It sounds like such a perky concept. Daylight saving time (DST), which ended at 2 am on November 3, seems as if it should give us more time to play. Wrong, say experts, who cite new studies showing DST-related health problems ranging from derailing our diets to headaches, reported the New York Daily News on November 1.
Add in fatigue and depression, and you've got trouble in River City and beyond when it comes to the ill effects of DST.
"Any time you (change) the body's clock even by an hour, it really throws off all the hormones in your body," says Dr. Shelby Harris, Director of the Behavioral Sleep Medicine Program at Montefiore Medical Center in the Bronx.
Dr. Harris blames the change to the body's circadian rhythms triggered by the time switch for all the different health concerns.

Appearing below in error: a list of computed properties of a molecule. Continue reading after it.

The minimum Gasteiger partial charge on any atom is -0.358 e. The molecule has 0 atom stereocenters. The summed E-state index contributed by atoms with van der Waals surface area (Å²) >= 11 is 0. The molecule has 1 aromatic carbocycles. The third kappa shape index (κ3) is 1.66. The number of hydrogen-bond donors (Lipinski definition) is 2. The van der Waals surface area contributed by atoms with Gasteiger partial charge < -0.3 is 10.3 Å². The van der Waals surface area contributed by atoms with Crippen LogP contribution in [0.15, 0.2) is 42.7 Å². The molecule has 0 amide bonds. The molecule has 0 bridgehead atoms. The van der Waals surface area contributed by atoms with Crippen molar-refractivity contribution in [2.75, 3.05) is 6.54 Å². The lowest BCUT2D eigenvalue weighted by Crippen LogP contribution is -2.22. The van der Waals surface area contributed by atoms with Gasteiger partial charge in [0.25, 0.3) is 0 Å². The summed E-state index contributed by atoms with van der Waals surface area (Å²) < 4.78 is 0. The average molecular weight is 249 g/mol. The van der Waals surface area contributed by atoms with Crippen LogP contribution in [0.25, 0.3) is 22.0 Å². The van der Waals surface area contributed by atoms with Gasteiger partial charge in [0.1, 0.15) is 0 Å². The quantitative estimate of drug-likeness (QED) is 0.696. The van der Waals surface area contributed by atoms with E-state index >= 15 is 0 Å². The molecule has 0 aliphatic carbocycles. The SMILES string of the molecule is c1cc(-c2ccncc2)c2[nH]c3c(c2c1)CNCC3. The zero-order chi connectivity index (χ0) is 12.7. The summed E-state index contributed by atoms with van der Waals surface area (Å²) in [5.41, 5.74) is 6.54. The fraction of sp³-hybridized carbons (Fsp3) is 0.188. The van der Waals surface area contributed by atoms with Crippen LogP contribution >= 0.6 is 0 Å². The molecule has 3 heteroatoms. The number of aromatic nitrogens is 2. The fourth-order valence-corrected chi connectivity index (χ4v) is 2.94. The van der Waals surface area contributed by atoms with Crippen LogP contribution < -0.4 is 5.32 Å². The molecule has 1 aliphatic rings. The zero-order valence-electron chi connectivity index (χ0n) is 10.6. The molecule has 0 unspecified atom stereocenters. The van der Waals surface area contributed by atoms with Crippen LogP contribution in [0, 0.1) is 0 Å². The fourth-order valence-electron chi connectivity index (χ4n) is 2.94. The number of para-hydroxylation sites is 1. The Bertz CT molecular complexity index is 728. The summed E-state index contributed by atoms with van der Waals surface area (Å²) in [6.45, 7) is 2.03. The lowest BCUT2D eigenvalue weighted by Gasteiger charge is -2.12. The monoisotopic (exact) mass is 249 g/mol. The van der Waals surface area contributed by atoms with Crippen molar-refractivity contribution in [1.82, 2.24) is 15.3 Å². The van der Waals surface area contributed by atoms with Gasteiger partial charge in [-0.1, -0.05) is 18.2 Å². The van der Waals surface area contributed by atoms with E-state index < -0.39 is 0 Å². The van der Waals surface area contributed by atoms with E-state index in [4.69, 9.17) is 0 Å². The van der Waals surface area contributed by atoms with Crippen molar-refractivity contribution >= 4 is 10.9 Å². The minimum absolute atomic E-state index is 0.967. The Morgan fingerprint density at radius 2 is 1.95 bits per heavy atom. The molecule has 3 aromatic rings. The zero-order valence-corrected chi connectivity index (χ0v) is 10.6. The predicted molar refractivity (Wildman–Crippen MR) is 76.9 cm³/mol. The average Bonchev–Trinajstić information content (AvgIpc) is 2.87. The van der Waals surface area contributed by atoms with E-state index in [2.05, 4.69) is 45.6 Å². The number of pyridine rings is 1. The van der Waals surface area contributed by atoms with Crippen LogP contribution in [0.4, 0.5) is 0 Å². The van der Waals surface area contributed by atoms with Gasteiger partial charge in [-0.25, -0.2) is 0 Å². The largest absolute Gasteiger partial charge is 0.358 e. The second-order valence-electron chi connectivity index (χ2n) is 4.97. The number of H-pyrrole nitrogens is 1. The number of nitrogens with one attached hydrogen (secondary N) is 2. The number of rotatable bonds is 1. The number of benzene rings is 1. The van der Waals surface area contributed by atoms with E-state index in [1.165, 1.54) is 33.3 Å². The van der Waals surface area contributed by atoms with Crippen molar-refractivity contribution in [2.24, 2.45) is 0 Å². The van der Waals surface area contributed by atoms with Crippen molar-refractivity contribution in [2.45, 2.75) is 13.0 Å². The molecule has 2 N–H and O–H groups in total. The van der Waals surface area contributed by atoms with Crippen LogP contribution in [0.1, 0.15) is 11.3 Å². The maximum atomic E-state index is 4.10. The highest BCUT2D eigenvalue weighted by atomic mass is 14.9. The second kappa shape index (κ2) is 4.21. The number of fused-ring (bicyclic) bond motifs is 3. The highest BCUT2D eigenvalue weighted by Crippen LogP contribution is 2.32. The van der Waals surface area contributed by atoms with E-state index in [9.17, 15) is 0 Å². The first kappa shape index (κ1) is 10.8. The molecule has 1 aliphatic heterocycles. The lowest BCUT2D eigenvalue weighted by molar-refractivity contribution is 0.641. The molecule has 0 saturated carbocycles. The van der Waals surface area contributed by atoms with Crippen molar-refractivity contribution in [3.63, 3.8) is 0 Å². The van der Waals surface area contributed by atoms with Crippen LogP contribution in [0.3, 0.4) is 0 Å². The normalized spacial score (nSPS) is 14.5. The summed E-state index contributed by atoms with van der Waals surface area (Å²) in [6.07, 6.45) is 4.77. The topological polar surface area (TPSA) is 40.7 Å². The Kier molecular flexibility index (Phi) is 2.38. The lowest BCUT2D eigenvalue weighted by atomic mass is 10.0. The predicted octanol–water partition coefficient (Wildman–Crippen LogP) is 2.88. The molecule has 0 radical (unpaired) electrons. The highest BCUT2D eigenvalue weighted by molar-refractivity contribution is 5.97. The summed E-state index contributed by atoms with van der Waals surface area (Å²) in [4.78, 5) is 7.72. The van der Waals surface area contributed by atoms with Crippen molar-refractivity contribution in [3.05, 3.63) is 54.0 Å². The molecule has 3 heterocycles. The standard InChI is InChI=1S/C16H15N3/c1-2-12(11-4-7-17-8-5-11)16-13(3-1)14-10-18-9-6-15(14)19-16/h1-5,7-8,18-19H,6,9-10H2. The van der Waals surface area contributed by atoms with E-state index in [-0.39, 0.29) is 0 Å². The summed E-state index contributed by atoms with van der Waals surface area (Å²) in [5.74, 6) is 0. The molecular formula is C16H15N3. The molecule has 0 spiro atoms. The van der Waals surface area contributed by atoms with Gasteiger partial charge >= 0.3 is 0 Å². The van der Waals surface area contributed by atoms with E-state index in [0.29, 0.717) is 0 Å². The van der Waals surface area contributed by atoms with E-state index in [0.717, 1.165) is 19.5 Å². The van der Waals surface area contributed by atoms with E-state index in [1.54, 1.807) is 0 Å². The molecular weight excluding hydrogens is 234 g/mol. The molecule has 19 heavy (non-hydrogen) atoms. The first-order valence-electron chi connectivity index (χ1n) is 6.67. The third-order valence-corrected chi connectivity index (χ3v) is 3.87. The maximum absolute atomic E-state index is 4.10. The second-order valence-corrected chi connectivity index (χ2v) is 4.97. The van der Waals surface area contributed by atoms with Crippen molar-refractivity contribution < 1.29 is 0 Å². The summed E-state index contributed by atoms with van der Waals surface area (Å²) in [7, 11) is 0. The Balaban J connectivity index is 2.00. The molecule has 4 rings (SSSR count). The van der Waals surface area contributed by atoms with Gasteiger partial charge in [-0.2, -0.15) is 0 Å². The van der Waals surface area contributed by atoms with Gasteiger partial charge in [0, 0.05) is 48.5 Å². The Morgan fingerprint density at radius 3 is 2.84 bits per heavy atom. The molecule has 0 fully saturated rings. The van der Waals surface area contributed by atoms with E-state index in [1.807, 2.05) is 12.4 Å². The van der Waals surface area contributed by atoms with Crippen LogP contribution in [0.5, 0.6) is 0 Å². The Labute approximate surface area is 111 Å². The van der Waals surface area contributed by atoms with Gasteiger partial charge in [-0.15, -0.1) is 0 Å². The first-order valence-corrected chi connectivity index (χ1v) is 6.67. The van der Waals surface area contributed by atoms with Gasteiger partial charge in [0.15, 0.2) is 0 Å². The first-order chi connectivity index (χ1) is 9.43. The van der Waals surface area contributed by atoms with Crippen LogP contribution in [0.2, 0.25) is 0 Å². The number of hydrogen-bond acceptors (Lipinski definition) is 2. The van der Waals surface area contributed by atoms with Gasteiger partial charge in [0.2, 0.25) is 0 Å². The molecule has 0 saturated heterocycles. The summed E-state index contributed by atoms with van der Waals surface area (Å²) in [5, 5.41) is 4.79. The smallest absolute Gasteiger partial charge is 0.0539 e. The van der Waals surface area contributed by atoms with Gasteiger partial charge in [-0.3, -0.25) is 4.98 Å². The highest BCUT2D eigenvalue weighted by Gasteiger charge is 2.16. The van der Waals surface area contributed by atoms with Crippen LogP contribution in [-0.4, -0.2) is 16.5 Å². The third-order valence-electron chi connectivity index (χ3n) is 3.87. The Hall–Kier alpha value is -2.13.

"Our biological clocks are so well set that even an hour's difference in light exposure" can create changes in the body, she said.
The result of those changes: Feeling tired and cranky, which can result in overeating and even binge-eating, as well as the blues. Some get constant cluster headaches.
Cluster headaches occur on one side of the head, resulting in pain for days or even weeks. Experts say that the time shifts forced by DST cause them for susceptible people. Then there are those who suffer emotionally.
"A lot of people with the seasonal change and having less exposure to daylight can have more symptoms of depression," said Dr. Marlynn Wei, a psychologist in private practice in the East Village.
"People might be more irritable. They're feeling less energy and just feeling more down, like the winter blues," she added.
And the result: We have to "deal with the dark mornings and evenings, and the urge to pick up our mood with food," warned nutritionist Christen Cupples Cooper, MS, RD, in a November 2 blog for Appetite for Health.
Christen offers these tips to lift your mood and help you handle the time change:
- Complex carbohydrates, such as fruits, vegetables and whole grains
- Omega-3s, such as fish and nuts
- Breakfast, including fruits such as an orange for vitamin C
- Activity, such as a walk